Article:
How to Ace a Digital Job Interview
You’re applying for remote employment positions and your search is getting pretty serious. Maybe, you’ve even landed an interview or two, but you’re feeling unsure about the whole process. In order to prepare for the job that you really want, you should be prepared up front and have everything planned out just the way that you want it. Everything from setting, distractions, lighting, notes, and attire can have an impact on your interview. Luckily, you have control over each of these areas. Let’s talk about how to optimize every aspect of your interview for the best possible impression.
Table of Contents
- 1 Choose a Background
- 2 Adjust Lighting
- 3 Dress Appropriately
- 4 Do a Test Drive
- 5 Use Notes
Choose a Background
When you’re deciding on where to do your interview, setting is very important. Your living room, an office, or your bedroom — you’re not sure which is the best choice. Well, there are few things to keep in mind about the setting that you choose before you make your final decision.
Keep the focus on you; nothing busy
First, you want to pick a simple background that doesn’t have distracting images or movement. A solid colored wall or backdrop is great because it doesn’t distract the interviewer with what is going on behind you, you will be the star of the show, which is what you want. You want the interviewer to engage with you and hear everything that you’re saying, not to be distracted by things that don’t pertain to the interview.
In addition, you should pick a place that is completely noise-free. You don’t want music, TV noise, or other people in your home distracting from your conversation. Find a place that is quiet and neutral where you can focus on the interviewer’s questions. You won’t make a great impression if you’re stopping mid-interview to try and calm down some of the noise in your environment. Make sure you have that squared away before hand.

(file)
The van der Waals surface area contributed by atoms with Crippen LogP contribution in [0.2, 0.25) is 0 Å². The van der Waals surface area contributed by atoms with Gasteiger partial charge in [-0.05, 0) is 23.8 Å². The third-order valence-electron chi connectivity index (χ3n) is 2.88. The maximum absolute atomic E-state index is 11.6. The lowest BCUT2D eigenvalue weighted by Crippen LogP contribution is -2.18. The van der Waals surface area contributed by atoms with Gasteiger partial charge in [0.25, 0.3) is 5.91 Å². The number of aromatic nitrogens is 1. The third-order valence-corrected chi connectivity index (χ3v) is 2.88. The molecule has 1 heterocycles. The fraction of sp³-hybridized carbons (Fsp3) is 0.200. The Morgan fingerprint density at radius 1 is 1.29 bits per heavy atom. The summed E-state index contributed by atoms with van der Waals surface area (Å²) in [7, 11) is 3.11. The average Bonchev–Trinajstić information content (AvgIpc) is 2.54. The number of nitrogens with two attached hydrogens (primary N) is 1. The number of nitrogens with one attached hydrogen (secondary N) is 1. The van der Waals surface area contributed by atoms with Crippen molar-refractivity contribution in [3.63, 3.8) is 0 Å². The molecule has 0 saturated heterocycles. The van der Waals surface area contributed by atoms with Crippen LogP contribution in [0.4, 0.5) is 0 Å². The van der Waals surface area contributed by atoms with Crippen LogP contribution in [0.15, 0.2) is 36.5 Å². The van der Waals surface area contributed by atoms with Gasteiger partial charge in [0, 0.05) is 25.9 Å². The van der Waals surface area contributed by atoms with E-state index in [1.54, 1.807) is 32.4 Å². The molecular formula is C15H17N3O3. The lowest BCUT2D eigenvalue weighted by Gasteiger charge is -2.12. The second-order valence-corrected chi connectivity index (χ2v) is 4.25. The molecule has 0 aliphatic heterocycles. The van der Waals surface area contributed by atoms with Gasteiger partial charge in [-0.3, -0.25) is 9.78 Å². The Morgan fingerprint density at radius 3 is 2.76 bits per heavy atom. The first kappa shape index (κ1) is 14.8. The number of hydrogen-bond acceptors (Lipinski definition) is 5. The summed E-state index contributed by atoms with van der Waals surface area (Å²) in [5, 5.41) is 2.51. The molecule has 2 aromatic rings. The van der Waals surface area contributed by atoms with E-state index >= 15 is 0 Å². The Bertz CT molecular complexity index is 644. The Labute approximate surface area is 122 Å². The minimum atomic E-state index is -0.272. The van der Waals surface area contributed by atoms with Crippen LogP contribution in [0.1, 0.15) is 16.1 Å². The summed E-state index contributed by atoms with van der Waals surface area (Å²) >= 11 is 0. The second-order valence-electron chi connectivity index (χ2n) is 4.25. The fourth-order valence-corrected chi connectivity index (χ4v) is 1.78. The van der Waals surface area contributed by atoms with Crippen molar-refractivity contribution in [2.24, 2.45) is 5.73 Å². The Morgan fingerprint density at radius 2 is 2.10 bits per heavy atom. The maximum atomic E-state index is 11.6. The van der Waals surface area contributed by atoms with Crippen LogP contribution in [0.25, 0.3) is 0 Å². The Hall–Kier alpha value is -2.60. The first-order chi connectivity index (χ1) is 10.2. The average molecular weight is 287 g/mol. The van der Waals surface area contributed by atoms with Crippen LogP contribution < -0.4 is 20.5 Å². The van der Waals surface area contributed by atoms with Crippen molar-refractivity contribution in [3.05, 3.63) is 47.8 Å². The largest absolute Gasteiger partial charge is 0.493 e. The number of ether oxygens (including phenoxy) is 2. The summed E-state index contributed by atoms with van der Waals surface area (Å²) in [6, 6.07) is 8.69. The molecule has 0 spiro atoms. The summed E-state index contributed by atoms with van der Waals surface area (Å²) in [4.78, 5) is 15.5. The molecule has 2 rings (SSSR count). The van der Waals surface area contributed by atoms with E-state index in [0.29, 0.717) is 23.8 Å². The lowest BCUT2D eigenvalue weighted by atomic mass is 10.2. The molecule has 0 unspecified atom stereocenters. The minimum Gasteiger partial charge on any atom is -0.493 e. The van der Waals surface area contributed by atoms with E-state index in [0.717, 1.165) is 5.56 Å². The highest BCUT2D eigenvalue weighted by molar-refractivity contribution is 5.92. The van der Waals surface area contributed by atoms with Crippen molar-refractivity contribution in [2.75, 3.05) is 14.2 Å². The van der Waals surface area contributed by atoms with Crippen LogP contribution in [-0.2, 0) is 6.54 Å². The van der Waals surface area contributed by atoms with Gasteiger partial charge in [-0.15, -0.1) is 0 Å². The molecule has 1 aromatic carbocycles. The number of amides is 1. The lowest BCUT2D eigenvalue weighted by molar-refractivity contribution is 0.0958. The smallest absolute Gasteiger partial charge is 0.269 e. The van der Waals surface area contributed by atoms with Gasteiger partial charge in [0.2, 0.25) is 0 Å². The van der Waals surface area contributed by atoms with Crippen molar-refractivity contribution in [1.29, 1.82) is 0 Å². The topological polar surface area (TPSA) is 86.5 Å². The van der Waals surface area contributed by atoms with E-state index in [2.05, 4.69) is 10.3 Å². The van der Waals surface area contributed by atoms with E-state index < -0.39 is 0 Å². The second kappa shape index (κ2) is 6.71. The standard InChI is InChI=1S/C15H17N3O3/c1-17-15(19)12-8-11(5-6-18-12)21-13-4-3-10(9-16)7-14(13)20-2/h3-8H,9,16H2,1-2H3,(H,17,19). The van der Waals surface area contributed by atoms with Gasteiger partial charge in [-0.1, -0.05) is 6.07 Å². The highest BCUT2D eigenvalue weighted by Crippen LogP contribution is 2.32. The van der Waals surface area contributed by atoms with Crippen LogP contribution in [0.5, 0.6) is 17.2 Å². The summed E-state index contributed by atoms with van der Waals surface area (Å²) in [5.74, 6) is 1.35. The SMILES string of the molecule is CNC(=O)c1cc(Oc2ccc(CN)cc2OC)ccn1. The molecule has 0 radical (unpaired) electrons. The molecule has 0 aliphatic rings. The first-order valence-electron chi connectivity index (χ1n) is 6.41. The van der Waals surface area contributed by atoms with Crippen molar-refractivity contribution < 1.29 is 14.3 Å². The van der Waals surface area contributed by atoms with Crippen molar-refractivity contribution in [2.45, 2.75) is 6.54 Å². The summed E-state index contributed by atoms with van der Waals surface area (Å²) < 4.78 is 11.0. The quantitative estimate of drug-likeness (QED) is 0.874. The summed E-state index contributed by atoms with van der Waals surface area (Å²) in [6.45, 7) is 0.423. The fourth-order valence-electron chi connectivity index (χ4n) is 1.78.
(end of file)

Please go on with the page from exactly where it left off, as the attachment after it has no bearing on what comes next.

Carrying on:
This might seem like a trivial aspect of the interview, but it really is quite important. Having a good balance of light helps your interviewer to connect with you, your expressions, and your voice. If they can’t properly see your face, it will be hard for them to make a lasting impression of you. They won’t be able to connect your personality and inflection with your face, which could be frustrating to an interviewer.
Soft, diffuse lighting is best, instead of direct light.
A good solution is to use indirect light that can accentuate you. This might be an overhead light, a strong lamp, or a window. Either way, you’ll want to make sure that your whole face is illuminated, but not washed out by too much light. If you’re using a lamp, make sure that it’s strong enough to light your room and your entire face. If you choose a window, try not to sit too close to it, otherwise you can get completely washed out. Using an overhead room light is great, but you don’t want it to be too dim. You might decide to put a few of these together in order to get the right feel.
Yes, attire is important, even when you’re applying to work from home. Many remote jobs will require regular video conferences in order to keep in touch with coworkers and managers. Understanding what is work appropriate attire is a good skill to have. You want to give the best possible impression and you also want to feel comfortable and confident in front of the camera, so keep that in mind.
This is a job interview, despite being in your home